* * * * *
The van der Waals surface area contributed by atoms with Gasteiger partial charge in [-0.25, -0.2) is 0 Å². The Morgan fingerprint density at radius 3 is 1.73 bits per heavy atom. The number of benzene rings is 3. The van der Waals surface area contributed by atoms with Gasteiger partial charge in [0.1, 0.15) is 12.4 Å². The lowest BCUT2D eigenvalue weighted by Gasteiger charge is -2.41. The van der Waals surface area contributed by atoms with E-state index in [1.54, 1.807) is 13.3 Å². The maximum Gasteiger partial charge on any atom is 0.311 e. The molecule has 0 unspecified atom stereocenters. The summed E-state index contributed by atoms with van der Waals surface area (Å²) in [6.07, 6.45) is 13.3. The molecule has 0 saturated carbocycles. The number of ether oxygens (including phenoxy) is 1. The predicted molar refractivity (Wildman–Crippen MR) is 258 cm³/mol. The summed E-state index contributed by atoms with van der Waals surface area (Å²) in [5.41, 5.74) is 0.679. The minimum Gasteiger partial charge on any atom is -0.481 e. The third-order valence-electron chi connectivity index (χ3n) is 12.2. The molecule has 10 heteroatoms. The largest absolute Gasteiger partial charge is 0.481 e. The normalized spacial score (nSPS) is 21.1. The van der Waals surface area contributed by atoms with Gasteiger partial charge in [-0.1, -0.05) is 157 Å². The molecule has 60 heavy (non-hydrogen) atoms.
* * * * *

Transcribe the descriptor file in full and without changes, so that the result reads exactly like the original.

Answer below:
The van der Waals surface area contributed by atoms with Gasteiger partial charge in [-0.25, -0.2) is 0 Å². The Morgan fingerprint density at radius 3 is 1.73 bits per heavy atom. The number of benzene rings is 3. The van der Waals surface area contributed by atoms with Gasteiger partial charge in [0.1, 0.15) is 12.4 Å². The lowest BCUT2D eigenvalue weighted by Gasteiger charge is -2.41. The van der Waals surface area contributed by atoms with E-state index in [1.54, 1.807) is 13.3 Å². The maximum Gasteiger partial charge on any atom is 0.311 e. The molecule has 0 unspecified atom stereocenters. The summed E-state index contributed by atoms with van der Waals surface area (Å²) in [6.07, 6.45) is 13.3. The molecule has 0 saturated carbocycles. The number of ether oxygens (including phenoxy) is 1. The predicted molar refractivity (Wildman–Crippen MR) is 258 cm³/mol. The summed E-state index contributed by atoms with van der Waals surface area (Å²) in [5.41, 5.74) is 0.679. The minimum Gasteiger partial charge on any atom is -0.481 e. The third-order valence-electron chi connectivity index (χ3n) is 12.2. The molecule has 10 heteroatoms. The largest absolute Gasteiger partial charge is 0.481 e. The normalized spacial score (nSPS) is 21.1. The van der Waals surface area contributed by atoms with Gasteiger partial charge in [-0.1, -0.05) is 157 Å². The molecule has 60 heavy (non-hydrogen) atoms.